This project involved the redesign of the existing control room facility at Radio Canada. The original room suffered from poor low frequency resolution with very pronounced modal resonances. Room shape, boundary treatment and door / window systems where contributing to the anomalies
After initial testing was complete, the design called for the complete change of the rear of the control room, ceiling system and front wall assembly, which as selectively demolished. The length of the control room was increased and widened to provide space for dedicated low frequency damping. The front wall system was made much more rigid and redesigned for the ADAM monitoring system. The front glazing thickness was dramatically increased to eliminate the sympathetic resonance of the original window.
In addition the room was redesigned for a soffit mounted 5.1 main monitor system, which was a major upgrade for this original stereo room. New millwork was integrated as well as the new SSL C200 digital console. Machine soffits and rack areas had to be relocated to make way for the new control room footprint.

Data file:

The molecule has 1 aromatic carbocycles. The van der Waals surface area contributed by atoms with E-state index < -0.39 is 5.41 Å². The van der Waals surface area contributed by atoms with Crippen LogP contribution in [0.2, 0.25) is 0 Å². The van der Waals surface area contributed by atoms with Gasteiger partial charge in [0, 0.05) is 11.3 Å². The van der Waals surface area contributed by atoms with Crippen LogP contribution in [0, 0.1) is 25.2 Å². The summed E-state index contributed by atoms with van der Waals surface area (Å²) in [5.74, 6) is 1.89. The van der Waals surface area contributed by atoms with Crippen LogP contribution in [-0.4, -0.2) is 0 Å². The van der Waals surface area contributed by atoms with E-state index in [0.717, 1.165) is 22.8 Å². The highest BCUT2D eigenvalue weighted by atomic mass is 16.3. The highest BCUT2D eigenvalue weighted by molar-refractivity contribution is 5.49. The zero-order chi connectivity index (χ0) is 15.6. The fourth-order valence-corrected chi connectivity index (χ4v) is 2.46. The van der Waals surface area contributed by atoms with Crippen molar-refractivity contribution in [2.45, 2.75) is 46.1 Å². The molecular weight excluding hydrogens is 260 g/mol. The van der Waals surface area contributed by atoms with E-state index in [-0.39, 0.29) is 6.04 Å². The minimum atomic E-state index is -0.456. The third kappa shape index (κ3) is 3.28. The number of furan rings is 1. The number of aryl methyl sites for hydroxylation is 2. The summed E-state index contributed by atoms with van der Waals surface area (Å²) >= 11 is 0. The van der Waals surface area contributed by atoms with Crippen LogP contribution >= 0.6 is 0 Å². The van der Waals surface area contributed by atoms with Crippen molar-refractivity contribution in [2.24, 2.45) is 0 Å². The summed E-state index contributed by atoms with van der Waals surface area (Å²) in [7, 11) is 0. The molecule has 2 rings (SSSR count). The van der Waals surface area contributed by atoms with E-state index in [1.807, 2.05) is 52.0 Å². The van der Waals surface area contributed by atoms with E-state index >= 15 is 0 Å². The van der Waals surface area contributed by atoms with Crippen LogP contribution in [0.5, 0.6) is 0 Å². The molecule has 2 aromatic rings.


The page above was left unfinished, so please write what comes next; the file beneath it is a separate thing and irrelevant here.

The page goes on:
The acoustic treatment includes dedicated low frequency trapping on the rear wall, upper ceiling side walls above the rear channel speakers, as well as below the front window system. The soffit mounted speakers are fully baffled. All specular surfaces are treated with absorption and absorptive/diffusive elements. Working closely with the Radio Canada personnel, the final result yielded very smooth response from all speaker systems across the width of the console and front to back in the room.
Learn more at CBC.ca.